- Pruning lilacs correctly tops the list of to-dos when it comes to taking care of lilacs. Trim them once the blooms ceased. This helps them grow back stronger than before.
- Deadheading lilacs will help the plant to produce more flowers. Moreover, it will make the plants look even better.
- To improve flowering of lilacs, don’t let grass grow near their roots.
Caring for Lilacs in Containers
- Lilacs grown in warm climatic zones can stay outside throughout the year.
- When growing lilacs in freezing regions, bury containers in the soil to promote more budding and growth.
- Make sure the root system of your lilacs can move freely. If movement becomes restricted, they will not bear many lilac flowers no matter how good the leaves looks.
- Keep the container in a place where it can receive at least six hours of sunlight.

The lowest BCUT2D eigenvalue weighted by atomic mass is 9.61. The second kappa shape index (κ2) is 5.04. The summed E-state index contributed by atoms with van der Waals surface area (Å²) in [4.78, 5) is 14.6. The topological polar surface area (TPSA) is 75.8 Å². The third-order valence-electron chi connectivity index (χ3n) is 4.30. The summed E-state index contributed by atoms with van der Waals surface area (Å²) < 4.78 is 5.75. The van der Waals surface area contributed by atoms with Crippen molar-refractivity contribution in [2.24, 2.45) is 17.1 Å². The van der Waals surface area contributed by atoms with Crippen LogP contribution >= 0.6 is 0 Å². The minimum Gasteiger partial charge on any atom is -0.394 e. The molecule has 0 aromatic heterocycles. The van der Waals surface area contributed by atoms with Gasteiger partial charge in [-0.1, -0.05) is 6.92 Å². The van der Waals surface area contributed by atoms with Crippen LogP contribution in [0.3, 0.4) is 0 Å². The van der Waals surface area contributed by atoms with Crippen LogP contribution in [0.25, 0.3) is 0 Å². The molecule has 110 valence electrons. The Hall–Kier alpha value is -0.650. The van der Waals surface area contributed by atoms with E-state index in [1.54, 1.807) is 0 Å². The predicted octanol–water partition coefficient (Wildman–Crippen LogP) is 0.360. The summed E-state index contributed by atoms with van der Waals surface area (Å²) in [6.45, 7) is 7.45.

- Lilac watering in a pot may seem like a delicate task. This is due to excess water may damage or kill them. Only water when the soil appears dry and water for about one inch deep.
- If you see roots coming out of the water drainage holes, this signals the time to root prune the plant.
With these care and planting tips, anyone can enjoy beautiful lilacs and feel as youthful as the blooms!
Tips for Long Lasting Lilacs
With lilacs blooming in many areas of the country, what better time than now to make sure they stay blooming as long as possible.
According to horticultural expert Paul Parent, the below tips on caring will help get the most and prolong the life of your lilacs.
- Lilacs grow best with a minimum of 1 inch of water per week during the hottest months.
- Do not over-fertilize or they will not bloom. Over-fertilized plants only grow nice foliages but without the fragrant flowers. At springtime, feed your lilacs with something like Plant-Tone.